From Publishers Weekly
Recording gadgets evolve with dizzying speed, but debates over their effects on music never change, according to this fascinating study of technology and aesthetics. Journalist Milner (coauthor, Metallica: This Monster Lives
) surveys developments in recording, from Thomas Edison's complaints about those new-fangled Victrolas to the contemporary controversy between CD and vinyl. With every advance of hardware, he notes, comes accompanying shifts in the sound of music: the sense of physical space implied by stereo sound; the advent of rock 'n' roll reverb; the big obnoxious ambient drum sound that defined the '80s under the Phil Collins dictatorship; the unsettling robotic tone imparted to vocals by today's Auto-Tune pitch-correction software; the arms race toward ear-grabbing, distortion-heavy loudness that leaves us surrounded by music that does nothing but shout. Perennial arguments about the fidelity of new technologies, he contends, miss the point: now that every record is digitally spliced together out of multiple tracks and far-flung samples, there is no authentic musical performance for the sound engineer—contemporary music's true auteur—to record. Milner combines a lucid exposition of acoustics and technology with a critic's keen discernment of the pop-music soundscape. The result is a real ear-opener that will captivate fans and techies alike. (June 16)
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Perfecting Sound Forever
is an exhaustively researched, extraordinarily inquisitive book that dissects the central question within all music criticism: When we say that something sounds good, what are we really saying? And perhaps more importantly, what are we really hearing? (CHUCK KLOSTERMAN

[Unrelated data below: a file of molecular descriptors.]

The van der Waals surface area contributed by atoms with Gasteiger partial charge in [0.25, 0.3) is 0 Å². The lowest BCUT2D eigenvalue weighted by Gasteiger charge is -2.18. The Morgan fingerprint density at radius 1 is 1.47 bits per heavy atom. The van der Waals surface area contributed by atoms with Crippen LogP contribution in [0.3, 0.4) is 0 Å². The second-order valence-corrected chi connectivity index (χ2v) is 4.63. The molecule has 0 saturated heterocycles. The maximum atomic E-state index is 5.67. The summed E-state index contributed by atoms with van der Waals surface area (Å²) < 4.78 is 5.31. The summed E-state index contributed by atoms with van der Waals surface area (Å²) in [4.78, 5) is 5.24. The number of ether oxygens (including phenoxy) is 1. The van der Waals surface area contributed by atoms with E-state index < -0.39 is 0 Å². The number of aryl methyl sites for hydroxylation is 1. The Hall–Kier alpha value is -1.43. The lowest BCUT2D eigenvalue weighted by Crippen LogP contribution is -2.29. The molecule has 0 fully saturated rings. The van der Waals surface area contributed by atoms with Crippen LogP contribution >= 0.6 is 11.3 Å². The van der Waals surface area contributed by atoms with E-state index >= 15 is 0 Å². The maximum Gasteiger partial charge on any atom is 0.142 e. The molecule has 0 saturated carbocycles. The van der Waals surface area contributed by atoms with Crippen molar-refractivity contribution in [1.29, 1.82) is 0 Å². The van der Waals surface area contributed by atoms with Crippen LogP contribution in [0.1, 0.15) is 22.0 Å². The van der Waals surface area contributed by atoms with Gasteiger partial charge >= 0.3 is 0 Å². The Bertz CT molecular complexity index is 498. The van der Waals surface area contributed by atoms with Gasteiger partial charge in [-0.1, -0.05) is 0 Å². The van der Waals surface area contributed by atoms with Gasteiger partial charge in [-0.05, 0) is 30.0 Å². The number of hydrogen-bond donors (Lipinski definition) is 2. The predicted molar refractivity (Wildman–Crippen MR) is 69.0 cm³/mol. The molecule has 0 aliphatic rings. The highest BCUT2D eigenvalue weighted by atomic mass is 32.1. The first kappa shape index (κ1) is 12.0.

A compelling look at the birth and evolution of recording, and how it changed the way the world hears itself. (MARC WEINGARTEN, Los Angeles Times
Greg Milner tells the story of recorded music with novelistic verve, ferocious attention to detail, and a soulful ambivalence about our quest for sonic perfection. He shows how great recordings come about not through advances in technology but through a love of the art, and that same love is the motor of his prose. (Alex Ross, author of The Rest Is Noise
You may never listen to Lady Gaga the same way again . . . [Milner is] a gifted storyteller with an ear for absurdity . . . You might not think a book about reverb could thrill. Milner's does. (MIKAEL WOOD, Time Out New York
Very, very, very few books will change the way you listen to music. This is one such book. Read it. (JARVIS COCKER